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Amazon CloudFront Security

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1h 59m

In this course we learn to

Recognize and implement secure procedures for optimum cloud deployment and maintenance.
Demonstrate ability to implement the right architecture for development, testing, and staging environments. 

Shared Security model
Compliance and best practices
Identity and Access Management (IAM)
Protecting data at Rest / In Transit
Identity Federation
Threat Mitigation
Amazon CloudFront Security

Deployment Services

Demonstrate ability to implement the right architecture for development, testing, and staging environments.
Understand the core AWS services, uses, and basic architecture best practices
Amazon CodeDeploy
Amazon CodePipeLine
Amazon CodeCommit

If you have thoughts or suggestions for this course, please contact Cloud Academy at support@cloudacademy.com.


Let's have a quick look at Amazon CloudFront Security, while we're talking about security. By default, Amazon CloudFront will accept requests over both HTTP and HTTPS, so it's another layer of possible defense, combined with ELBs set with HTTPS enabled, and with encryption between your instances and your databases. Having that additional distribution that supports HTTPS is just another layer that you can add. You can configure Amazon CloudFront to require only HTTPS for requests, and disallow all HTTP requests. For HTTPS requests, Amazon CloudFront will also utilize HTTPS to retrieve your object from Amazon S3 origin storage, so that your object is encrypted whenever it's transmitted, basically.

CloudFront Access logs contain a comprehensive list of information about requests that are made for your content, which includes the object requested, the date and the time of the request, and the edge location serving the request. Most importantly, it includes the client IP address, the referrer, and the user agent. So to enable access logs, all you do is specify the name of the Amazon S3 bucket to store the logs in when you configure your Amazon CloudFront distribution.

Amazon S3 is providing the durability here, because that's our origin store, and working as that origin for Amazon CloudFront, it holds the original definitive copies of objects delivered by CloudFront. If you want more control over who has the ability to download content from Amazon CloudFront, you can enable the services private content feature. Restricting access to objects in CloudFront Edge Locations is one. You can configure CloudFront to require that users access your objects using either signed URLs or signed cookies. You then develop your application, either to create and distribute signed URLs to authenticated users, or to send set cookie headers that set signed cookies on the viewers for authenticated users.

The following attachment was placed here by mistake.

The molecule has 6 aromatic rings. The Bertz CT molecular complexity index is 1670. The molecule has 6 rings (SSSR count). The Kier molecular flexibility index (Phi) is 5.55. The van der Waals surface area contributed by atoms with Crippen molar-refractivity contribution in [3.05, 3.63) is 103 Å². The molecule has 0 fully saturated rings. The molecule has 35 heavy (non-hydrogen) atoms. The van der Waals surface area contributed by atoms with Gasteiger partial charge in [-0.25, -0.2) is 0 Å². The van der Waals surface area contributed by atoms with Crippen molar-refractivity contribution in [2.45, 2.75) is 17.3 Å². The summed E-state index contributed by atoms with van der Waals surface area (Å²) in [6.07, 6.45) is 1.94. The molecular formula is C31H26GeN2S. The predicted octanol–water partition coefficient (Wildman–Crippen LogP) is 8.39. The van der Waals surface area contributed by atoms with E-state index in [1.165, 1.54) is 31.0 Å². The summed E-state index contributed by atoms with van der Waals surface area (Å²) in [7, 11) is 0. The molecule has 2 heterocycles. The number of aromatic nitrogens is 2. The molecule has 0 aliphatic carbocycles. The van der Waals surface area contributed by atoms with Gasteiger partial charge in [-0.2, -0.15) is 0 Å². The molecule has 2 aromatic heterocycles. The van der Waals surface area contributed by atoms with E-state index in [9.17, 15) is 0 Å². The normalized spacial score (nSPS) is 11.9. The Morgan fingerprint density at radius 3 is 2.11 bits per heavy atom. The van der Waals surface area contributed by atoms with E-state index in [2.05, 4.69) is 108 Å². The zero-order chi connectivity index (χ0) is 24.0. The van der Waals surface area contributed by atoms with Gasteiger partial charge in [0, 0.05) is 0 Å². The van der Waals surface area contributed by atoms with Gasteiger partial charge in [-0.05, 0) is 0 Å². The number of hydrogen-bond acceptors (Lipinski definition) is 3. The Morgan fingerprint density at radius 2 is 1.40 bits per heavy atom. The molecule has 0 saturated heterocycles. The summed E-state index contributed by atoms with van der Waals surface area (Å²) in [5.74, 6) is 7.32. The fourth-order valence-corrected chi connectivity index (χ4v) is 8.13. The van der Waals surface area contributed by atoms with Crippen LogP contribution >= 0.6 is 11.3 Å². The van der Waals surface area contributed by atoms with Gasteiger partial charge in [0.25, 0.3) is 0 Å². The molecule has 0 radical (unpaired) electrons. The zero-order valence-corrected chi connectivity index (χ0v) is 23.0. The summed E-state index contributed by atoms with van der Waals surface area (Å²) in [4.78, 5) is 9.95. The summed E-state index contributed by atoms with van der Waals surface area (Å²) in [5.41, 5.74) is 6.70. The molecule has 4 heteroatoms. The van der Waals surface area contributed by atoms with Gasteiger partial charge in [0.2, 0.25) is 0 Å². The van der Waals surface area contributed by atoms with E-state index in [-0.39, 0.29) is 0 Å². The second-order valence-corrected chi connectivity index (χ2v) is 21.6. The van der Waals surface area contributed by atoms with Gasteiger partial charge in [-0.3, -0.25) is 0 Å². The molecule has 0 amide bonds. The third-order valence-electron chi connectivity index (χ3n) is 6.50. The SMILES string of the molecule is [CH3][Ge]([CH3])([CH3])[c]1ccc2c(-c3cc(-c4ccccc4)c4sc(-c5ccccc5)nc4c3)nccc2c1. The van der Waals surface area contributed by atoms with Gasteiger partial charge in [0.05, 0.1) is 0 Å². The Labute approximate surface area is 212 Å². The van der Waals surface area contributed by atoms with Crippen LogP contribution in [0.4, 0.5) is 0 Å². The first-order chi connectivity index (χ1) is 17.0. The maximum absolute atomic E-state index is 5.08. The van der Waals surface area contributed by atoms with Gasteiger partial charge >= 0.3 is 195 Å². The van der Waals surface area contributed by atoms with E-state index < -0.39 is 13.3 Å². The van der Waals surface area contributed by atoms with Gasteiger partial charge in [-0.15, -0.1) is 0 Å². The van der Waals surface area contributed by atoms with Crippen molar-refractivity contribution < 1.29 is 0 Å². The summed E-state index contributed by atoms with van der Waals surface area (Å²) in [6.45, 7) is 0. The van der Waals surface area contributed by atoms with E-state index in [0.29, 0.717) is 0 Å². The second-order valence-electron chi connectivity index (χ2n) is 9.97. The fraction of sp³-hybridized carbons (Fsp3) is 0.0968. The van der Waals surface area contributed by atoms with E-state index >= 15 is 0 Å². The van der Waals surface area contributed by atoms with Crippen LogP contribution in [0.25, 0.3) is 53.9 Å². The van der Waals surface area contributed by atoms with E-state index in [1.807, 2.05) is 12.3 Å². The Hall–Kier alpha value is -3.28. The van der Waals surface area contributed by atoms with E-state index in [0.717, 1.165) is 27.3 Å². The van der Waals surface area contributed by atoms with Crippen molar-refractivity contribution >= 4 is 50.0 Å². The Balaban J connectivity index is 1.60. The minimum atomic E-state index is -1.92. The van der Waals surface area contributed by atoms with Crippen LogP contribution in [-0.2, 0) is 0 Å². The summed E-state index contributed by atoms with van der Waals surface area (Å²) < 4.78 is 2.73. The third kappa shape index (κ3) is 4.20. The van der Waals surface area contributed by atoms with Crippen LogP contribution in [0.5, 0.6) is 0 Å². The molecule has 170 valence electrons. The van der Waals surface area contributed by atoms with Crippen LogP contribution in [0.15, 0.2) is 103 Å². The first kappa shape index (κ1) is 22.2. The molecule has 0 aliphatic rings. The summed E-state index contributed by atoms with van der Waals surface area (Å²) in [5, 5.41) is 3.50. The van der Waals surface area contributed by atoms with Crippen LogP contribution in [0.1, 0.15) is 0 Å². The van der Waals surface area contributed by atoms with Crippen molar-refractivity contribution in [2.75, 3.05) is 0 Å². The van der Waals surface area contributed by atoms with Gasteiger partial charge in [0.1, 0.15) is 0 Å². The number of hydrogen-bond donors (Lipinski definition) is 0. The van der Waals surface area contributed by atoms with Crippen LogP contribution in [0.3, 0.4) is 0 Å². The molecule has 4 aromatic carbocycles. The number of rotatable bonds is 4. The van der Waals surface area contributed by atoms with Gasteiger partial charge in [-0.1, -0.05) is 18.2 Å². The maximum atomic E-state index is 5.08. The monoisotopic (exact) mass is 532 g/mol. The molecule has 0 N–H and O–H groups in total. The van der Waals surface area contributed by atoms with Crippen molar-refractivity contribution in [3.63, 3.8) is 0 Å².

To control access to the original copies of your object, so origin, we call it, in Amazon S3, Amazon CloudFront allows you to create one or more origin access identities, and associate these with your distributions. When an origin access identity is associated with an Amazon CloudFront distribution, the distribution will use that identity to retrieve objects from Amazon S3.

A quick summary of CloudFront Security. Only authenticated users can create, modify, or delete their own Amazon CloudFront distributions. Requests are signed with an HMAC-SHA1 signature that's calculated from the request and the user's private key. The control API is only accessible via SSL-encrypted endpoints. Durability is provided by Amazon S3 as the origin server for Amazon CloudFront. You can control who is able to download content from Amazon CloudFront using the private content feature. Private content is an optional feature that must be enabled when you set up your CloudFront distribution. Content delivered without this feature enabled will be publicly readable by anyone. There are two options for private content. First, control how the Amazon CloudFront edge locations access your objects in Amazon S3. Second, control how content is delivered from the Amazon CloudFront edge location to end users.

Okay, well done. We made it to the end of data security. Now let's talk about how we can make our systems even more available and more durable using recovery point objectors and recovery time objectors. See you in the next section.

About the Author
Andrew Larkin
Head of Content
Learning Paths

Andrew is fanatical about helping business teams gain the maximum ROI possible from adopting, using, and optimizing Public Cloud Services. Having built  70+ Cloud Academy courses, Andrew has helped over 50,000 students master cloud computing by sharing the skills and experiences he gained during 20+  years leading digital teams in code and consulting. Before joining Cloud Academy, Andrew worked for AWS and for AWS technology partners Ooyala and Adobe.